Listening with empathy means the program is changing so that clients won't be required to set aside money they have no way of getting. "Folks are in such dire straits this time around, we felt like it would be tone deaf when so many are unemployed or underemployed," Beesing says.
Instead of saving their own money to qualify for the $200 match, they'll earn it by working with a financial coach, she says.
A year ago, just as the pilot ended, Hurricane Dorian veered away from the Florida coastline. After devastating the Abaco Islands in the Bahamas, the Category 5 storm had come perilously close to striking densely populated South Florida. Cue a collective sigh of relief.
Now a once-in-a-100-years pandemic highlights the need to constantly prepare for a less foreseeable disaster. Florida health officials reported 665,730 COVID-19 cases as of Monday; Miami-Dade County alone has suffered 2,894 deaths.
"The pandemic taught all of us that anything can happen. Nobody was prepared for this," Beesing says. "Nobody's prepared for Miami to be leveled by a hurricane, either, but we need to think about what could happen and do everything within reach to protect our families."
For Maribel Corona, 22, another graduate of the disaster savings program, it's always about family. A coordinator for the nonprofit Mexican American Council, she lives with her parents and two younger siblings in Florida City, just north of the Keys.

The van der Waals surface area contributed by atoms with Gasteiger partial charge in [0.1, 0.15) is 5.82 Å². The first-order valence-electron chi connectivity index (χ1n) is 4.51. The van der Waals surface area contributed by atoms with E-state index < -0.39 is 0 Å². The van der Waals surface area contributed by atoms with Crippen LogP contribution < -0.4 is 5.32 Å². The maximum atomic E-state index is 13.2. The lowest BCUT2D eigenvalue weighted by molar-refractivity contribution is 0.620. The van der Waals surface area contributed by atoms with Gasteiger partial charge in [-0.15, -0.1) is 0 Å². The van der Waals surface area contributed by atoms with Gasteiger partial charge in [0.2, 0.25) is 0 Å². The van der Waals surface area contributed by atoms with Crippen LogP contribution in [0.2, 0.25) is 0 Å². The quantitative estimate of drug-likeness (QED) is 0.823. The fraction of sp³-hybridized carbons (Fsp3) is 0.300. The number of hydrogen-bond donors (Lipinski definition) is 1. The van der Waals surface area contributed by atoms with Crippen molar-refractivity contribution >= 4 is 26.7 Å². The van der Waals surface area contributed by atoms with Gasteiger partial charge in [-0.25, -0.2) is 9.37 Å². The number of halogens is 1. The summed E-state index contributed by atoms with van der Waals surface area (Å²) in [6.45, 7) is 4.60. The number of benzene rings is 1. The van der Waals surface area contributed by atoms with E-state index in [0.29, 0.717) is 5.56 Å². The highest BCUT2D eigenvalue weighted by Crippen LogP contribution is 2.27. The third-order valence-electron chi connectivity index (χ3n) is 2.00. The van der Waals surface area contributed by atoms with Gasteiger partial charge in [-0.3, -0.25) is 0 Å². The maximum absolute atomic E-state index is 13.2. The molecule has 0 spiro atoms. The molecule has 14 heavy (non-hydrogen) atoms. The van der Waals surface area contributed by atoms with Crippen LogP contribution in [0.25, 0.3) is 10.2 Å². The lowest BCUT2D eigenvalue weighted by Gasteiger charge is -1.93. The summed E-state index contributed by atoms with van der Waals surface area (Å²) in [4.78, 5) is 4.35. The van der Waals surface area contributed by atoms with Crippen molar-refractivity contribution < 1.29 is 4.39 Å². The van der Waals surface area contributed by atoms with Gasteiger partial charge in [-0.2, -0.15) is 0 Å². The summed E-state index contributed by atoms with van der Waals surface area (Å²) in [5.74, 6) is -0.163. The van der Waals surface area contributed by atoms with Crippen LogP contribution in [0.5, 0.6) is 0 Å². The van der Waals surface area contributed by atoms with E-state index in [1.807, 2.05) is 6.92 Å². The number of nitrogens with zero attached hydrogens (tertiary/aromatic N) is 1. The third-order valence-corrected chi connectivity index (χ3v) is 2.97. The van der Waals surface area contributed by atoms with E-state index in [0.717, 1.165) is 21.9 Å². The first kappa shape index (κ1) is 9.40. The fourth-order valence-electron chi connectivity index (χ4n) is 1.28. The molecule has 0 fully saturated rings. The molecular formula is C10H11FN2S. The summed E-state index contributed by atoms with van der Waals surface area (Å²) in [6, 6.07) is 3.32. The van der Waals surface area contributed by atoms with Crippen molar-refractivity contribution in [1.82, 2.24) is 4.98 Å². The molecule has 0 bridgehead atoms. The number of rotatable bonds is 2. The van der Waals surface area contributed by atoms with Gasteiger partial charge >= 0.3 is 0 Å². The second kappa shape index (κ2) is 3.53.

Corona serves as household translator for her Mexico-born parents and role model for her younger sister. When she opened a bank account, she had to navigate the confusing process on her own, but her mother stood by to sign permission papers.
A coach taught Vasquez to jot down every expenditure – every order of french fries, every cool T-shirt – "and by the end of the week the total I'd spent was incredible," he says. "We played with numbers to maximize our money." These days, even with work, school and a lot on his mind, he never skips noting a purchase on his phone.
Throughout the savings program, Corona was both student and instructor. "Whatever I learn, I come back home and teach my family," she says. "I've been able to educate my parents, like saying, 'do this and please don't do that,' because it messes up your credit score."
The money she saved came in handy recently when her father's plant nursery employer laid him off because of the pandemic. He was jobless for three weeks until he started working construction jobs.
"I was able to help him out with that account, so it's been very beneficial," Corona says. "It's not just for disaster preparation, it's for personal emergencies. I know I'll be OK for a certain amount of time, so that really does help mentally."
Corona enthusiastically describes another benefit of taking part in the 2019 pilot, the hurricane kit she received as a parting gift: portable radio; reusable water jug; solar-powered lantern; waterproof, zippered document bag; and first-aid kit.
"I still have it," she says.
This story was originally published in U.S. News & World Report.